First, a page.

EDITORIAL: How important is immunity?

People will talk about Watergate and Benghazi for decades to come. All of the lies, headlines and trials will remain infamous as some of the most unsettling American mistakes. But we don’t ever seem to learn from them. How long will the topic of a foreign adversary attacking the American political system last in daily conversation? In the most recent case of an American calamity, a question of national security and the future of democracy is called into play, and it is a popular belief that we need to get to the bottom of this soon as possible.

Many questions remain, but one in particular seems to be attracting the most attention right now: Should we protect the guilty to gain more knowledge? Gen. Michael Flynn, the retired general who served as President Donald Trump’s national security adviser for one month, is seeking immunity from prosecution in exchange for testimony regarding the Trump campaign’s possible coordination with Russia. Although it’s customary for potential targets of an investigation to ask for immunity, it’s difficult to immediately extend possible protection for the man who led so many “lock her up” chants during Trump’s campaign and to put aside irony, retribution and pettiness to focus on security.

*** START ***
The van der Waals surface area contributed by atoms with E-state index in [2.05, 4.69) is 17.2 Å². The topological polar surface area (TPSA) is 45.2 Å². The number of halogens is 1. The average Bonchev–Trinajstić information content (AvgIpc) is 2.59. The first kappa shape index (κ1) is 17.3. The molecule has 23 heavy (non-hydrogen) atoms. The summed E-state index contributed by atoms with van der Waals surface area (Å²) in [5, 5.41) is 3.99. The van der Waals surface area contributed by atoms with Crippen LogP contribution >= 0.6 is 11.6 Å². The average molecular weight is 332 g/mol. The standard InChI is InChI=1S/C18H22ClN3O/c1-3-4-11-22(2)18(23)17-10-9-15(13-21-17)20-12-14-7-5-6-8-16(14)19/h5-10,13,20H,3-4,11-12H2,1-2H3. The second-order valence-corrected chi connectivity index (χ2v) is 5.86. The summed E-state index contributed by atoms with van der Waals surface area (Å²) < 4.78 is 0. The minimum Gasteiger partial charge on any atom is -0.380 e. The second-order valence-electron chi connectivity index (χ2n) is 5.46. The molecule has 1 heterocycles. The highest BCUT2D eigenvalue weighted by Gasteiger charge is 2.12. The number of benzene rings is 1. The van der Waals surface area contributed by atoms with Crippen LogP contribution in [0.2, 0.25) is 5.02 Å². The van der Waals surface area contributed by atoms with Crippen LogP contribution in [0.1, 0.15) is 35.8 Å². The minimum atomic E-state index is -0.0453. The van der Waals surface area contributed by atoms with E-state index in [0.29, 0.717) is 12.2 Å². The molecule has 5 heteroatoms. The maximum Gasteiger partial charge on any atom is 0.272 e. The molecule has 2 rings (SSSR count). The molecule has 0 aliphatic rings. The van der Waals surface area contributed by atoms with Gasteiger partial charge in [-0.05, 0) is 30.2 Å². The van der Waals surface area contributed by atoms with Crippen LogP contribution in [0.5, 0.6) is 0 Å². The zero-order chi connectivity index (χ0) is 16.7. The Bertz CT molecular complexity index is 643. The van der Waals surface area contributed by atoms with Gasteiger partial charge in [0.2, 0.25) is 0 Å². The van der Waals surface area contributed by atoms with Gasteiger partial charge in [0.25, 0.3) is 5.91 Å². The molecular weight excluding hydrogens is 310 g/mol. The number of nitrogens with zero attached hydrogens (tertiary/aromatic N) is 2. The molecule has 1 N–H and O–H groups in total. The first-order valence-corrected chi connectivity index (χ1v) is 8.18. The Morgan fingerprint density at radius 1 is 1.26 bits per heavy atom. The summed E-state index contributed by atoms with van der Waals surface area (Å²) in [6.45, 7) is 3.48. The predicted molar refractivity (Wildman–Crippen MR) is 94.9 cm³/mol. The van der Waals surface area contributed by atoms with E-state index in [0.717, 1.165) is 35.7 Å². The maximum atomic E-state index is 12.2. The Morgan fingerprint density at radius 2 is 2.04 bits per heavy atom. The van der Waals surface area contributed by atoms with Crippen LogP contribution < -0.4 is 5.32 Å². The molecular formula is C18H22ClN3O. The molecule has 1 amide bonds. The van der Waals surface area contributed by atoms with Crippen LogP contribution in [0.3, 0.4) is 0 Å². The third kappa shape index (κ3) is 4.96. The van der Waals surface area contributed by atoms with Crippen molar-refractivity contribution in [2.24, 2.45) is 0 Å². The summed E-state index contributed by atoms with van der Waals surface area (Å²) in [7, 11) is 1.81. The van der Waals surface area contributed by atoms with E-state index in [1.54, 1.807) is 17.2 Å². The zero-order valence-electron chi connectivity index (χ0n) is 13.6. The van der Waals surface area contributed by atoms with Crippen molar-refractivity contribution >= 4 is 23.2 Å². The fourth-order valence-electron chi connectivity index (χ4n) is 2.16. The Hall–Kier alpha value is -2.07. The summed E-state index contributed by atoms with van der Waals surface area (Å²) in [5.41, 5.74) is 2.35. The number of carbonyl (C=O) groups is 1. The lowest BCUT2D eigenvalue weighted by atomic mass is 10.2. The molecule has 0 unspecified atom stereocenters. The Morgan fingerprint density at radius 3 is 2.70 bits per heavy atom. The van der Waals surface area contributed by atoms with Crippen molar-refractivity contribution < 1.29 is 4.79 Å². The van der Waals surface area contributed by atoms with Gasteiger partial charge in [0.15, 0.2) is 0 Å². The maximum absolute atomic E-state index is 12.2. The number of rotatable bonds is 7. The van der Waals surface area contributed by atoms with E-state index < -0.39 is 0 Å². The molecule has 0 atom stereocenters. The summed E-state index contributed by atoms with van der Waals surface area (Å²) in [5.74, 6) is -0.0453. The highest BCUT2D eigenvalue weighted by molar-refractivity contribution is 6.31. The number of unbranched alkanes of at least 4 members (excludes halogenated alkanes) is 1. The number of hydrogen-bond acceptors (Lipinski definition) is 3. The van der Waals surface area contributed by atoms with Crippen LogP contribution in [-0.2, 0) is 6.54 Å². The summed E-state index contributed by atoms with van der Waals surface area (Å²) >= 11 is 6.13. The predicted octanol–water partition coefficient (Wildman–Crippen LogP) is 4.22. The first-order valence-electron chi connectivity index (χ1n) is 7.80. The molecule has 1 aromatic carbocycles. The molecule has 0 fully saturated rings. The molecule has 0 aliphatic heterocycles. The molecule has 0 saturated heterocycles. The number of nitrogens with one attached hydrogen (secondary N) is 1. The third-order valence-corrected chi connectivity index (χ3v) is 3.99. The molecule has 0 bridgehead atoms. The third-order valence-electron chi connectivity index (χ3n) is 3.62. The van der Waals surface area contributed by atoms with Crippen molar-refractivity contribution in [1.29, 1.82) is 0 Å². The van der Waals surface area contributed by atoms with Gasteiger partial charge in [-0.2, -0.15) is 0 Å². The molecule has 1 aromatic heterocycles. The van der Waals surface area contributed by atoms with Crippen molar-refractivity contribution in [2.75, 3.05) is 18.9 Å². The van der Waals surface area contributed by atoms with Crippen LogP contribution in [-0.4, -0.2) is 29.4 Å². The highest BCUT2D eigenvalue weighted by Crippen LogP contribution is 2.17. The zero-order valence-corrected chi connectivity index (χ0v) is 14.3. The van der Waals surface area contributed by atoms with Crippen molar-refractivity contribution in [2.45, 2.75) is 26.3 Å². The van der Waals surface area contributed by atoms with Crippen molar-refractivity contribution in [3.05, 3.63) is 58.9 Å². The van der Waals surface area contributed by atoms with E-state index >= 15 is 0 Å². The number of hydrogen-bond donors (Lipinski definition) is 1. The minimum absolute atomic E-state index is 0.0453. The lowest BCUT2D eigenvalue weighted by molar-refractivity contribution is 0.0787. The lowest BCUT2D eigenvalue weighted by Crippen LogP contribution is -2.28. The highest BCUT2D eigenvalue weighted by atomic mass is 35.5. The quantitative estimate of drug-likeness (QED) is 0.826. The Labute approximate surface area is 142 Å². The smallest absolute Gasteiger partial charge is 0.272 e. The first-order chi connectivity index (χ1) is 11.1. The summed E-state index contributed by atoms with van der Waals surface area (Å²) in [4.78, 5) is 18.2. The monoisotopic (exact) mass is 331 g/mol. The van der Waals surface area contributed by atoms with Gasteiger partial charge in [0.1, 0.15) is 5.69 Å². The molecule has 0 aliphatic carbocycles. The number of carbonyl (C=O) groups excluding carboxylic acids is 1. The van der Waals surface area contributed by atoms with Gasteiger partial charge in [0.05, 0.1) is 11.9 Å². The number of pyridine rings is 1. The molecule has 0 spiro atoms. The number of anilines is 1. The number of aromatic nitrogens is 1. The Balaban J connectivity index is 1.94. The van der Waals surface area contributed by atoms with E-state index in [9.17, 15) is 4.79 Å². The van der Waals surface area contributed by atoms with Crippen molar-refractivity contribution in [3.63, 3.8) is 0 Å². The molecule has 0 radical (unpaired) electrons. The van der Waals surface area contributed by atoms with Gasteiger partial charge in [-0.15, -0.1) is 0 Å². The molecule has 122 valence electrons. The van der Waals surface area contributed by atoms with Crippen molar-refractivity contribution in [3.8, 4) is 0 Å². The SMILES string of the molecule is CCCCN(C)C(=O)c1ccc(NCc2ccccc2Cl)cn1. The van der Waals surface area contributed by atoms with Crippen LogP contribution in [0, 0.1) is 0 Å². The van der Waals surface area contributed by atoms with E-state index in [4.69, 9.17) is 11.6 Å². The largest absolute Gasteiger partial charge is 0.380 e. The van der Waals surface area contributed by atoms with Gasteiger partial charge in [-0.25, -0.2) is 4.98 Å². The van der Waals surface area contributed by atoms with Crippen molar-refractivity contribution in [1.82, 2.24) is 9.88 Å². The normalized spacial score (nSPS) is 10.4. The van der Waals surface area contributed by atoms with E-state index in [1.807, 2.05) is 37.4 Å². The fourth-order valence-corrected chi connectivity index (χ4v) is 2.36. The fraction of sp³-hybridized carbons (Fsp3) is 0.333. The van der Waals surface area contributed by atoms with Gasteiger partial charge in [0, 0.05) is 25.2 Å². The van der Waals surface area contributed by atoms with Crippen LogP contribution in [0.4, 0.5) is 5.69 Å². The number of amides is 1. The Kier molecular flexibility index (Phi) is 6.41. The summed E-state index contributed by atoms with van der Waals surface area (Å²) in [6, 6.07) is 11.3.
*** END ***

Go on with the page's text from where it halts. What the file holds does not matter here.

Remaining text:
Some think that definitively rejecting Flynn’s offer, as the Senate Intelligence Committee did Friday, isn’t a bad idea.The other side, however, says there should be a careful review of the information and insight Flynn could provide in contrast to what might be uncovered about him. Those deliberating Flynn’s request must decide whether it is more important  to punish all those involved who may be guilty or uncover the truth, possibly more quickly and objectively, so they can protect the masses.

Maybe immunity can make sure that those who may have betrayed the United States are never in a position to do so again. If prosecutors are confident that Flynn has information for a criminal case against principle people in the alleged wrongdoing, maybe immunity should be granted.

However, the most important part of these decisions about the Trump-Russia investigation is that they should be made only by people who are completely independent of the investigation.

This includes: Trump, who directly encouraged the Russians to spy on his opponent; Attorney General Jeff Sessions, who also had contacts with the Russians that he was not truthful about and who recused himself from the investigations; and all of Trump’s appointees in the White House and in the Department of Justice.